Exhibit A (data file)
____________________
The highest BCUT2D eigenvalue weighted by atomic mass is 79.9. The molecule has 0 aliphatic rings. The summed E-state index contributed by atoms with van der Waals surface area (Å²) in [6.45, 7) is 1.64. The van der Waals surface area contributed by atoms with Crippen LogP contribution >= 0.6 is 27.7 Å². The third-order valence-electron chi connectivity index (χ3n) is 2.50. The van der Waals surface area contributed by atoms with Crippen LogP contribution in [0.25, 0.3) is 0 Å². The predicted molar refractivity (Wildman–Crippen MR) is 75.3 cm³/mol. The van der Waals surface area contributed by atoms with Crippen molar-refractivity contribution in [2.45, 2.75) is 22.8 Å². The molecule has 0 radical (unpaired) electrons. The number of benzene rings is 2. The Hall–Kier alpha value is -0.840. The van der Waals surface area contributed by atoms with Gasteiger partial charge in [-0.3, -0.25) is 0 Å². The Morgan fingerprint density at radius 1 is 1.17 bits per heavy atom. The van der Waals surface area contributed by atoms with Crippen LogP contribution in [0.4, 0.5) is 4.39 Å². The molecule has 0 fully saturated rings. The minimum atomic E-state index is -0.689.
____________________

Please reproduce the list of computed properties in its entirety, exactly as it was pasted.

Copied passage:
The highest BCUT2D eigenvalue weighted by atomic mass is 79.9. The molecule has 0 aliphatic rings. The summed E-state index contributed by atoms with van der Waals surface area (Å²) in [6.45, 7) is 1.64. The van der Waals surface area contributed by atoms with Crippen LogP contribution >= 0.6 is 27.7 Å². The third-order valence-electron chi connectivity index (χ3n) is 2.50. The van der Waals surface area contributed by atoms with Crippen LogP contribution in [0.25, 0.3) is 0 Å². The predicted molar refractivity (Wildman–Crippen MR) is 75.3 cm³/mol. The van der Waals surface area contributed by atoms with Crippen molar-refractivity contribution in [2.45, 2.75) is 22.8 Å². The molecule has 0 radical (unpaired) electrons. The number of benzene rings is 2. The Hall–Kier alpha value is -0.840. The van der Waals surface area contributed by atoms with Gasteiger partial charge in [-0.3, -0.25) is 0 Å². The Morgan fingerprint density at radius 1 is 1.17 bits per heavy atom. The van der Waals surface area contributed by atoms with Crippen LogP contribution in [0.4, 0.5) is 4.39 Å². The molecule has 0 fully saturated rings. The minimum atomic E-state index is -0.689.